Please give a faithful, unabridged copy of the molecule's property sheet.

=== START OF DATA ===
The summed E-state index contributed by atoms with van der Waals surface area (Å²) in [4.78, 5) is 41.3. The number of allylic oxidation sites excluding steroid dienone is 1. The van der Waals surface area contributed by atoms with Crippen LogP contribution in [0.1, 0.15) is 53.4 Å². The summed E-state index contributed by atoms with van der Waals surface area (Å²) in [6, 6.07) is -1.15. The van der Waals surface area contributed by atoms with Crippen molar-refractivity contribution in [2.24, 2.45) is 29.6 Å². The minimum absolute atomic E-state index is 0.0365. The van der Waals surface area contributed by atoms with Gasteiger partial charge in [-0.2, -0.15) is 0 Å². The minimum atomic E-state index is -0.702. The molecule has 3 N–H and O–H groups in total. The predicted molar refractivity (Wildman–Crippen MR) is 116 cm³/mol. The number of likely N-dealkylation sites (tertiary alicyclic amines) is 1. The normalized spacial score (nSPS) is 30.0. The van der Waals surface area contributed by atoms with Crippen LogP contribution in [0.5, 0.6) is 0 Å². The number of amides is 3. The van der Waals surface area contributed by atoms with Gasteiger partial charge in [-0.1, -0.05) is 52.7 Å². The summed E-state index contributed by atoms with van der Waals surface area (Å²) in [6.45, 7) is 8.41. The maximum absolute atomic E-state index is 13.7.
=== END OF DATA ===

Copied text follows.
The summed E-state index contributed by atoms with van der Waals surface area (Å²) in [4.78, 5) is 41.3. The number of allylic oxidation sites excluding steroid dienone is 1. The van der Waals surface area contributed by atoms with Crippen LogP contribution in [0.1, 0.15) is 53.4 Å². The summed E-state index contributed by atoms with van der Waals surface area (Å²) in [6, 6.07) is -1.15. The van der Waals surface area contributed by atoms with Crippen molar-refractivity contribution in [2.24, 2.45) is 29.6 Å². The minimum absolute atomic E-state index is 0.0365. The van der Waals surface area contributed by atoms with Gasteiger partial charge in [-0.2, -0.15) is 0 Å². The minimum atomic E-state index is -0.702. The molecule has 3 N–H and O–H groups in total. The predicted molar refractivity (Wildman–Crippen MR) is 116 cm³/mol. The number of likely N-dealkylation sites (tertiary alicyclic amines) is 1. The normalized spacial score (nSPS) is 30.0. The van der Waals surface area contributed by atoms with Crippen LogP contribution in [0.5, 0.6) is 0 Å². The number of amides is 3. The van der Waals surface area contributed by atoms with Gasteiger partial charge in [-0.1, -0.05) is 52.7 Å². The summed E-state index contributed by atoms with van der Waals surface area (Å²) in [6.45, 7) is 8.41. The maximum absolute atomic E-state index is 13.7.